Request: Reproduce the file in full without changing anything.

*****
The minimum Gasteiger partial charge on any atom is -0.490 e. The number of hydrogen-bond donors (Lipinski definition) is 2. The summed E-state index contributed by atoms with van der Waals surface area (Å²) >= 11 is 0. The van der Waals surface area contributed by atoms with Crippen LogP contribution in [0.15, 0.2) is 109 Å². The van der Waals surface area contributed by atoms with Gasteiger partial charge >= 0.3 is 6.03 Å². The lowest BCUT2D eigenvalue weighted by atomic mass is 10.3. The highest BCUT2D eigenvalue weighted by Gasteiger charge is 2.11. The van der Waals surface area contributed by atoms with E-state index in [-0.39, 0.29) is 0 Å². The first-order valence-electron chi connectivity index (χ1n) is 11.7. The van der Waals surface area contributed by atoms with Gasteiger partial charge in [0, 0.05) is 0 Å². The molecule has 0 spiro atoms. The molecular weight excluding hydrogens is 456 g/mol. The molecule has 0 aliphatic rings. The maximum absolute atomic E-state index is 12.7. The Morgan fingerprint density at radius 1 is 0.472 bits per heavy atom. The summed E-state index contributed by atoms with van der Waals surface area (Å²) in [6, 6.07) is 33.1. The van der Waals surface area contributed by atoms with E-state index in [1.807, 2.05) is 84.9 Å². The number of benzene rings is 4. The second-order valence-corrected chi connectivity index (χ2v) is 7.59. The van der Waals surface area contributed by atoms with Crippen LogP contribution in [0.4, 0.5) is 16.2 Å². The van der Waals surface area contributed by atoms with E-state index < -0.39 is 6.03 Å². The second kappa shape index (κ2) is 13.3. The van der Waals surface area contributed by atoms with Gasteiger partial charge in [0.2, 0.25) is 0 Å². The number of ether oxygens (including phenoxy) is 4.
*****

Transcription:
The minimum Gasteiger partial charge on any atom is -0.490 e. The number of hydrogen-bond donors (Lipinski definition) is 2. The summed E-state index contributed by atoms with van der Waals surface area (Å²) >= 11 is 0. The van der Waals surface area contributed by atoms with Crippen LogP contribution in [0.15, 0.2) is 109 Å². The van der Waals surface area contributed by atoms with Gasteiger partial charge >= 0.3 is 6.03 Å². The lowest BCUT2D eigenvalue weighted by atomic mass is 10.3. The highest BCUT2D eigenvalue weighted by Gasteiger charge is 2.11. The van der Waals surface area contributed by atoms with E-state index in [-0.39, 0.29) is 0 Å². The first-order valence-electron chi connectivity index (χ1n) is 11.7. The van der Waals surface area contributed by atoms with Gasteiger partial charge in [0, 0.05) is 0 Å². The molecule has 0 spiro atoms. The molecular weight excluding hydrogens is 456 g/mol. The molecule has 0 aliphatic rings. The maximum absolute atomic E-state index is 12.7. The Morgan fingerprint density at radius 1 is 0.472 bits per heavy atom. The summed E-state index contributed by atoms with van der Waals surface area (Å²) in [6, 6.07) is 33.1. The van der Waals surface area contributed by atoms with E-state index in [1.807, 2.05) is 84.9 Å². The number of benzene rings is 4. The second-order valence-corrected chi connectivity index (χ2v) is 7.59. The van der Waals surface area contributed by atoms with Crippen LogP contribution in [0.4, 0.5) is 16.2 Å². The van der Waals surface area contributed by atoms with E-state index < -0.39 is 6.03 Å². The second kappa shape index (κ2) is 13.3. The van der Waals surface area contributed by atoms with Gasteiger partial charge in [0.2, 0.25) is 0 Å². The number of ether oxygens (including phenoxy) is 4.